When it first appeared in The Witcher 3: Wild Hunt, Gwent, a card-collecting mini-game similar to Final Fantasy VIII‘s Triple Triad, seemed designed only to distract. But whether in response to the swelling success of other digital card games or because CD Projekt Red realized that it had stumbled upon a rough sort of gold beneath a casual exterior, the Warsaw-based publisher and developer kept hammering away at Gwent. Years later, the studio’s enthusiastic persistence has yielded Thronebreaker: The Witcher Tales, a spin-off of a spin-off that improbably couples the lighthearted but surprisingly complex mechanics of the free-to-play multiplayer Gwent: The Witcher Card Game with the dark, moral storytelling of Wild Hunt.
At its core, Gwent is a heads-up battle between two players, who fight by placing cards before them in either a Melee row (closer to one’s opponent) or a Ranged one (closer to oneself). Up to eight cards can be placed in each row, the majority of which have a Strength value. Players take turns laying down one card at a time until either passing, confident that their cumulative Strength is higher than their opponent’s (or definitively lower), or until running out of cards. There’s an extra wrinkle, however, in that a standard game of Gwent is a best-of-three affair. After a single battle, all played cards—save those with the Resilience ability—are discarded, and, after drawing a few new cards, players must continue with whatever they’ve got left in their hand. This secondary layer offers a deeper tactical experience, one that extends from the current round’s action to the overall metagame, forcing players to strike a balance between baiting, bluffing, and blitzing foes.
Thronebreaker‘s cards feel like a tactical stand-in for the army units they represent and not just an irritating and superfluous novelty, as in Baten Kaitos, which treated battle as if it were a game of gin rummy. Apart from the fact that combat is resolved by placing cards into rows as opposed to moving units across a map, there’s little difference between Thronebreaker and similarly hand-drawn, resource-gathering, unit-upgrading games like Heroes of Might and Magic and The Banner Saga. If anything, Thronebreaker offers a deeper strategic experience, given the distinct feel of these custom-crafted battles, with their special victory conditions and unique cards.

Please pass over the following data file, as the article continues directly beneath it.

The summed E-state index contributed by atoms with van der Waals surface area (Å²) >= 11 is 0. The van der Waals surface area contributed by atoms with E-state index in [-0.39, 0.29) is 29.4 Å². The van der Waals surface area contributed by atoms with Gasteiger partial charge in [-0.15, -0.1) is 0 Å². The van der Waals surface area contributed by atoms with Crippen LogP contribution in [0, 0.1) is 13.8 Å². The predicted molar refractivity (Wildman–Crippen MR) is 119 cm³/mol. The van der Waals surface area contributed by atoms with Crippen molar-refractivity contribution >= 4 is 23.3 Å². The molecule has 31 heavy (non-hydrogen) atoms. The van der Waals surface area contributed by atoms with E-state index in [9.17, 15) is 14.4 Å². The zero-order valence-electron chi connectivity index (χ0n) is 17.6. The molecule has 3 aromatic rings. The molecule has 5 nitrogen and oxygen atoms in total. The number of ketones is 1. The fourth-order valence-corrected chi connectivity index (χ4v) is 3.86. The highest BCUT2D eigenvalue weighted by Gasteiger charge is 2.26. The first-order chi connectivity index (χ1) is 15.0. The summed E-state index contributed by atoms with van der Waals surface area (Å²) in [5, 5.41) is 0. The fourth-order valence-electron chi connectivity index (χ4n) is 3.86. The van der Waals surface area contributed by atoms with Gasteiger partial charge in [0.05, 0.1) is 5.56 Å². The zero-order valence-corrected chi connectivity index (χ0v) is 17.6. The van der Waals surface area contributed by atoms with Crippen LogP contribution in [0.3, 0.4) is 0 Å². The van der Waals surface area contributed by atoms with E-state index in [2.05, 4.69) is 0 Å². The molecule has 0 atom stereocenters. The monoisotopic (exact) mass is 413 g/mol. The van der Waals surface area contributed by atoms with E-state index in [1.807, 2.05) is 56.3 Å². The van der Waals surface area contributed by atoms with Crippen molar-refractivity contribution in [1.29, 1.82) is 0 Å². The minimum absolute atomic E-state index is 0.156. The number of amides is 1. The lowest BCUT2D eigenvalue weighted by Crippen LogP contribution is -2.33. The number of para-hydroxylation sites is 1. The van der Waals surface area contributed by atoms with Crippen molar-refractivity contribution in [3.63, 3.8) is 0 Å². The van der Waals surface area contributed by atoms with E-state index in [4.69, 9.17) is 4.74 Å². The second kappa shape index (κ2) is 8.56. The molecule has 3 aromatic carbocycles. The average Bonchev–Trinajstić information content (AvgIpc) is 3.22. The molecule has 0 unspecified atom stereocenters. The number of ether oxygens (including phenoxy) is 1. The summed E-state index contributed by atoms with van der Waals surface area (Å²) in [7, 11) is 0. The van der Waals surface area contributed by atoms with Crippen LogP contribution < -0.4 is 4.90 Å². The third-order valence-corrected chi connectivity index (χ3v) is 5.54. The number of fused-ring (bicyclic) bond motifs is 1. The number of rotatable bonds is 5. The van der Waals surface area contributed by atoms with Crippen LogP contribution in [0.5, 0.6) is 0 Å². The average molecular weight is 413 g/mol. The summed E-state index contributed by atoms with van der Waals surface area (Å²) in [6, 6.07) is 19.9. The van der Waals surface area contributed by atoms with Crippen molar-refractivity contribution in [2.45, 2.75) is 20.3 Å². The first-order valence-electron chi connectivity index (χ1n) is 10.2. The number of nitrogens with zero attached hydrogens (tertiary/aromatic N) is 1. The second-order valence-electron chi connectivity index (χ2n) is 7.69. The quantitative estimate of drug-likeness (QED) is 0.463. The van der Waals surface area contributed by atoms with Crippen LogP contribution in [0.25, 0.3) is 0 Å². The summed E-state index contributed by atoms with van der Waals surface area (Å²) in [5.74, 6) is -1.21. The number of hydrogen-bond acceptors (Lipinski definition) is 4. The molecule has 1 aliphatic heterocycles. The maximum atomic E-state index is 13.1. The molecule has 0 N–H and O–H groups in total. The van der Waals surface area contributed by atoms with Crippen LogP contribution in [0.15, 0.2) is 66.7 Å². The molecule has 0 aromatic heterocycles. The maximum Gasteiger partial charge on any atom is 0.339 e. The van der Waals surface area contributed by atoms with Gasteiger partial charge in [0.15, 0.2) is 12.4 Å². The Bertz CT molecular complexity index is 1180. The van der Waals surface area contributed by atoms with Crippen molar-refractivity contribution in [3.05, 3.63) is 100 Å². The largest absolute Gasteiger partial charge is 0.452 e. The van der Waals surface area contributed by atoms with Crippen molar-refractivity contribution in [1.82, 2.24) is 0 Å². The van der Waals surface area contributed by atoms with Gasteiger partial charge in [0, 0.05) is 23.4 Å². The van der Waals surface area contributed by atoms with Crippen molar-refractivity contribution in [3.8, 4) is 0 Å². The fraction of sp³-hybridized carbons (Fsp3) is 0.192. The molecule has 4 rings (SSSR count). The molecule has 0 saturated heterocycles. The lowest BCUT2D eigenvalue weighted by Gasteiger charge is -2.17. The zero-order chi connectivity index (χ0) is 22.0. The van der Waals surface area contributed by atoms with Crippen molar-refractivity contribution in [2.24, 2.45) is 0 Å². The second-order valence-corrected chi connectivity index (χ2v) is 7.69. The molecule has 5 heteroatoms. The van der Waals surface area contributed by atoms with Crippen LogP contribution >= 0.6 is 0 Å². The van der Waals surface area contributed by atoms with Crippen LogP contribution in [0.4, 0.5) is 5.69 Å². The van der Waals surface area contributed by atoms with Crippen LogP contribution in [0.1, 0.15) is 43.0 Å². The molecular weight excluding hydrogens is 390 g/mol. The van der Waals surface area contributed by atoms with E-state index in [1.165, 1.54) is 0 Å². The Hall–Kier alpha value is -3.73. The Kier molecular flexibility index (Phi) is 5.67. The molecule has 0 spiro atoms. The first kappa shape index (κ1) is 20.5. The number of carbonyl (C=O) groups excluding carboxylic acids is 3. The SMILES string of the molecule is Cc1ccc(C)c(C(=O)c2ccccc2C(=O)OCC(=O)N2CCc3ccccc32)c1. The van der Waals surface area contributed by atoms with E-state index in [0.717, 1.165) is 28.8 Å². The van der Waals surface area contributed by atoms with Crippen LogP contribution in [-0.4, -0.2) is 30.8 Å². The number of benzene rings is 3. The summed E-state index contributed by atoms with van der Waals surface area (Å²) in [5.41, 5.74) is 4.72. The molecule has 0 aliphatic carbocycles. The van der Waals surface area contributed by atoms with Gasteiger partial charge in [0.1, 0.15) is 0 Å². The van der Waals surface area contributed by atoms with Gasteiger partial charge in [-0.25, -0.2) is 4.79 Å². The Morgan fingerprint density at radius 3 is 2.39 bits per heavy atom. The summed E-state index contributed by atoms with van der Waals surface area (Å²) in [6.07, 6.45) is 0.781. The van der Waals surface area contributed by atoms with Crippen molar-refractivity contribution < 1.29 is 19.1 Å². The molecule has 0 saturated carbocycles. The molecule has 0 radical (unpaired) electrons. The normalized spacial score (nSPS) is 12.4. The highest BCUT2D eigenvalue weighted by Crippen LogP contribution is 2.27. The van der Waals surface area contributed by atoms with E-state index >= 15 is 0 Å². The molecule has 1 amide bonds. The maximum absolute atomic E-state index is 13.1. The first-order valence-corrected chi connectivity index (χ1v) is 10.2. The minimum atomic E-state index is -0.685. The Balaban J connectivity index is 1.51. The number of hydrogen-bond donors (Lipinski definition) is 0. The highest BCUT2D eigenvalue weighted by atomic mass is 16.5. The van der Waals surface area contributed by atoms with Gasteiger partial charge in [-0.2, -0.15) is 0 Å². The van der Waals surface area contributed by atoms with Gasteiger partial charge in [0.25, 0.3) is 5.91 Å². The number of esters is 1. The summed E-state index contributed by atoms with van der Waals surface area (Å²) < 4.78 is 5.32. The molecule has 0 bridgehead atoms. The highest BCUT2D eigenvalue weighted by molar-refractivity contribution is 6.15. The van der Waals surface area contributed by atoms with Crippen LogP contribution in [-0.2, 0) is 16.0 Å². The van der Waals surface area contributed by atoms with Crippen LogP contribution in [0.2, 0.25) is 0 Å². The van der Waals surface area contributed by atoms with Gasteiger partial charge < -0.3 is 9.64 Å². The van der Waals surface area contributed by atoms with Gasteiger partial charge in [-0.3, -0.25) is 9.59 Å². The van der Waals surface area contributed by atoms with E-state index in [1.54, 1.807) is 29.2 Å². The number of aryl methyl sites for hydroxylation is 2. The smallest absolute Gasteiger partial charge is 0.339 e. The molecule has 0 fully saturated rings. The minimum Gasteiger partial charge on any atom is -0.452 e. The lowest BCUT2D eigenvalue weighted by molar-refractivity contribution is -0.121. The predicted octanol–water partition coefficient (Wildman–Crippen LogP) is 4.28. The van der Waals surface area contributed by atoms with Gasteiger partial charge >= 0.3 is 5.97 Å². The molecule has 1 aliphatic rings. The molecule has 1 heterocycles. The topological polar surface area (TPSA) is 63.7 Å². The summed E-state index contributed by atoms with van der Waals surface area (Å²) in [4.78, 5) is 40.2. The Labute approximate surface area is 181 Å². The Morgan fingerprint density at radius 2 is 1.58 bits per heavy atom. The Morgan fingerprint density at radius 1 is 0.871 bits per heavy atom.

In fact, nearly a quarter of the encounters in Thronebreaker—stealing a page from the Magic the Gathering: Duels of the Planeswalkers series—are treated literally as puzzles in which players are given a specific scenario and set of cards, then tasked to manipulate the board to somehow eke out a win. The developers at CD Projekt Red have creatively, painstakingly found ways to represent each scenario, leaving it to players to work out the combos that will allow them to, for example, stealthily one-hit a bridge-guarding she-troll, remove pestilence-carrying corpses from the battlefield, or reassemble a rock golem. In this way, combat is elevated beyond theorycrafting.
While it makes sense for logic puzzles, expressed here in card form, to have specific answers, Thronebreaker sometimes reduces difficult moral decisions to solvable states. The game insists, over and over again, that you’re only ever choosing “one evil in favor of another,” as when the player has to figure out an appropriate punishment for refugees who, understandably desperate or not, have nonetheless broken the law and xenophobically slaughtered innocents. But in rewarding some choices with overpowered cards, like Eyck or Black Rayla, the game’s pretty clear about what’s “right” or “wrong.”
On the other hand, those choices that don’t have obvious rewards connected to them are as powerful and uncomfortable as anything found in Wild Hunt. There’s no satisfactory outcome to the Weeping Willow encounter, in which players stumble upon a massive tree to which their countrymen have been tied, left to be devoured by flesh-eating insects. It’s clearly a trap, but knowing as much doesn’t make it any easier to walk away from those soldiers.
Such encounters also prove how Thronebreaker‘s writing works in unison with the game’s beautiful hand-drawn visuals to communicate the full scope of this world’s horrors. It’s a rare case in which telling is just as, if not more, effective than showing: “His face was a stew of seared flesh and pus-filled boils, and he reeked of burnt meat.” In context, that’s far more than just a raw description, just as Thronebreaker, over the course of its lengthy campaign, consistently conjures up more than just the technical nature of Gwent.